Tuesday, December 6, 2011
I survived finals! Granted, I only had one real final, and a project, and a mock-panel, but I still survived! Part of the reason I survived was because everywhere I turned, there was stuff to help me write my papers, do my project, and finish the mock-panel. I think this may have more to do with how customized my social media interactions are then anything else but it doesn't change the fact that I have to formally thank the universe.
Every time I went on tumblr or twitter or essentially lazed about instead of working, there would be a post on SOPA/PROTECT IP Act of 2011 or someone writing about institutional repositories or someone talking about cataloging a movie. All of this not only prodded me to finish (early-ish might I add), but helped me be more topical and up to date.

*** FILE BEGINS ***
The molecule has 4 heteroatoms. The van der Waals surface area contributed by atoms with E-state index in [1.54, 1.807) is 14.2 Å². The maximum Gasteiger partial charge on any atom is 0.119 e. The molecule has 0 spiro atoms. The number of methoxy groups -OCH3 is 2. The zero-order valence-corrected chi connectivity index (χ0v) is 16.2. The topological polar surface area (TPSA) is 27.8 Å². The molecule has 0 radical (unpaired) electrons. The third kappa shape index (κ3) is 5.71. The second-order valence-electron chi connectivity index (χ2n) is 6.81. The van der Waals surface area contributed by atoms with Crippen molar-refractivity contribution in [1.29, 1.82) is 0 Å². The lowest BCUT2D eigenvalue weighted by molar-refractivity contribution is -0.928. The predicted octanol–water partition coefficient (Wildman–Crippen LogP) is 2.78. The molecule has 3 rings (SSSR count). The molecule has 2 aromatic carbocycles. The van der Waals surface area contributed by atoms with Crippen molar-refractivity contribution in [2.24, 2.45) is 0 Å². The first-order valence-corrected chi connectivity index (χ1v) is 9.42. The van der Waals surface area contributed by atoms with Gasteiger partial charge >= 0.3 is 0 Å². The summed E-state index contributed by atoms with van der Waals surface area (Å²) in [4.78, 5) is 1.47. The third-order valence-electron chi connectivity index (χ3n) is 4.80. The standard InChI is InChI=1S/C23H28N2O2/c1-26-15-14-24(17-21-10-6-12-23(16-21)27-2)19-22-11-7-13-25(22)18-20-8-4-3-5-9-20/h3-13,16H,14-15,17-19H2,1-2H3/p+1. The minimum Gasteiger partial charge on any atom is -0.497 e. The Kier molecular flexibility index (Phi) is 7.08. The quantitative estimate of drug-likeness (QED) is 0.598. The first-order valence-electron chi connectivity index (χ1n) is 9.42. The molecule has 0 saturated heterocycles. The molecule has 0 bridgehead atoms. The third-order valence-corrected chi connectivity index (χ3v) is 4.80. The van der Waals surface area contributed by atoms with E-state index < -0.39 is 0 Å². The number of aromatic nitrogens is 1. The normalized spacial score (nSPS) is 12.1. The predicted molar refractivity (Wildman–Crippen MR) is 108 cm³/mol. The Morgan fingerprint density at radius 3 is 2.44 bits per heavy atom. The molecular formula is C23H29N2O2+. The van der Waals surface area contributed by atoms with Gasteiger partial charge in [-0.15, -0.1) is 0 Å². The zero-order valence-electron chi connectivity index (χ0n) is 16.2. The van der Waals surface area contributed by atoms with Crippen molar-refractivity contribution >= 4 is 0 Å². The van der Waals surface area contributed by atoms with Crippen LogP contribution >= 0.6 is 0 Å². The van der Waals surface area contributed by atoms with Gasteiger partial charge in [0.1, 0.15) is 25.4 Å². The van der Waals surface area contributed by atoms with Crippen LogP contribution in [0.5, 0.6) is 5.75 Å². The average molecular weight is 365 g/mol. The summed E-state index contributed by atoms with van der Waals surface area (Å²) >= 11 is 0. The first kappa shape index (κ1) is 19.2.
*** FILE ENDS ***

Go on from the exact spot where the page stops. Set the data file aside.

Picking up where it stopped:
That being said, SOPA/PROTECT IP Act of 2011/et al are still a bad idea. We don't need new ways of punishing people for stealing on the web (still bad), especially ways that ruin the web experience for those of us who don't steal. We don't need to extend liability, block access to websites, or shut down websites. What we need is copyright law that acknowledges the ways in which people use stuff on the web (remix culture), and what they are willing to pay for. Things like Flikr, which encourage people to share freely on the web (the picture used in this blog post, for instance, was provided by the Smithsonian on Flikr and can be used by all as its not under any copyright restrictions), or Amazon's ebook store that allows people to sell books directly to readers are a much better way to counter theft on the web. These laws are designed more to back traditional players in the game then to protect people's copyright interests.